• A
  • A
  • A
  • ABC
  • ABC
  • ABC
  • А
  • А
  • А
  • А
  • А
Regular version of the site

Article

Subjective evaluations of intelligence and academic self-concept predict academic achievement: Evidence from a selective student population

Learning and Individual Differences. 2009. Vol. 19. No. 4. P. 596-608.
Kornilova T., Kornilov S., Chumakova M.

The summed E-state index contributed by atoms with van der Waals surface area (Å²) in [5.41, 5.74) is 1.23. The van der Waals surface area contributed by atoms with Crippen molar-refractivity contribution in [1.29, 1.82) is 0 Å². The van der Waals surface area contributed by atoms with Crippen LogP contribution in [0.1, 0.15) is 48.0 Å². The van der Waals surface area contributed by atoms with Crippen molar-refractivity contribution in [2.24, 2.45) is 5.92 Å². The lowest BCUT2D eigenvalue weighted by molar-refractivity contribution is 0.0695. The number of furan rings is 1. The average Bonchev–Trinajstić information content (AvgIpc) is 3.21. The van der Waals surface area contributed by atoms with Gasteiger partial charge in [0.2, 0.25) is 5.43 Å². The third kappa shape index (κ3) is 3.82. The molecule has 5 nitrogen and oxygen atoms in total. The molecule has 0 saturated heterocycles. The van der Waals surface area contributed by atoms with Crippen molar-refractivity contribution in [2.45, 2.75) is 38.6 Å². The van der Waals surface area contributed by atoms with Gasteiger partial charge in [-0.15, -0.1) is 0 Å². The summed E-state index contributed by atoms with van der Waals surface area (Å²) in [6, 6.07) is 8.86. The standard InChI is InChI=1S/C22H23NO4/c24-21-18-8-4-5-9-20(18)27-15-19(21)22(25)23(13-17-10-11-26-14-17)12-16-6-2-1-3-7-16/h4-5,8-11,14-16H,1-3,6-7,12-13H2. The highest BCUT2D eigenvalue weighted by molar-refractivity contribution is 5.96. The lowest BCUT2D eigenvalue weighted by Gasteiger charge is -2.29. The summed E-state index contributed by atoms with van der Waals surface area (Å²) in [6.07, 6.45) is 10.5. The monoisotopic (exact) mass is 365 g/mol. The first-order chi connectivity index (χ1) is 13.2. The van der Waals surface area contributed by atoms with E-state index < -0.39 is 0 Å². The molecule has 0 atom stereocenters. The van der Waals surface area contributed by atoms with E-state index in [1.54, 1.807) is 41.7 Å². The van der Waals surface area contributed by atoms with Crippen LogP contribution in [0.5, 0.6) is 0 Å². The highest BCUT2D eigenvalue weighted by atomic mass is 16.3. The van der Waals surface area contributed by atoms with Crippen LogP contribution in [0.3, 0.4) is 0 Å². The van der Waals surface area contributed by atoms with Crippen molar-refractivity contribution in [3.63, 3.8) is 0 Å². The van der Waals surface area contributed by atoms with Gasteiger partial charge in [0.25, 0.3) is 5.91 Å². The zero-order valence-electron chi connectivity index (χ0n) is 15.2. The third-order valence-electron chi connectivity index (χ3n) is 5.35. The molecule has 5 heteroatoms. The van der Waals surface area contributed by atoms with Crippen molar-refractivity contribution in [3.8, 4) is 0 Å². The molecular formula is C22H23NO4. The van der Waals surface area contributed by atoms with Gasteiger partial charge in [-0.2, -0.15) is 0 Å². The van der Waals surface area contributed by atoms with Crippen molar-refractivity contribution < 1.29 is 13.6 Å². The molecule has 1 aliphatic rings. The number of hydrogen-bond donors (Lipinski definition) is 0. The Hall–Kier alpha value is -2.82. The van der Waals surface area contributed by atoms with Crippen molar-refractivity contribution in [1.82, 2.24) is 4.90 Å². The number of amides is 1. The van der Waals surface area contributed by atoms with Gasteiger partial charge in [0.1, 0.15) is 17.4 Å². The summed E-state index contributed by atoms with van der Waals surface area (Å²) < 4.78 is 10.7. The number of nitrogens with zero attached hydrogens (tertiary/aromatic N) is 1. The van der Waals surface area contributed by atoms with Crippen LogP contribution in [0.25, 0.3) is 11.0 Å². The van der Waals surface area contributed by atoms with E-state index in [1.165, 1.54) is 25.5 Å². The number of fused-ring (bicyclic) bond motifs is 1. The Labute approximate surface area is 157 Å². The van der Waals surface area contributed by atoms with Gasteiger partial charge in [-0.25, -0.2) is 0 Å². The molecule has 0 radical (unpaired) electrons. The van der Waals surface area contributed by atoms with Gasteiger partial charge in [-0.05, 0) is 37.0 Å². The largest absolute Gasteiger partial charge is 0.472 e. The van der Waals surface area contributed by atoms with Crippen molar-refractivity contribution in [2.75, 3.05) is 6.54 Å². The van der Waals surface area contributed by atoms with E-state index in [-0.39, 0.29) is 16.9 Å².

The study examined the relationship between implicit theories, goal orientations, subjective and test estimates of intelligence, academic self-concept, and achievement in a selective student population (N=300). There was no direct impact of implicit theories of intelligence and goal orientations on achievement. However, subjective evaluations of intelligence and academic self-concept had incremental predictive value over conventional intelligence when predicting achievement accounting for more than 50% of its variance. The obtained pattern of results is presented via structural equation models and interpreted within a dynamic regulative systems framework suggesting the importance of further studying complex sets of achievement predictors that include ability, personality and mediating constructs.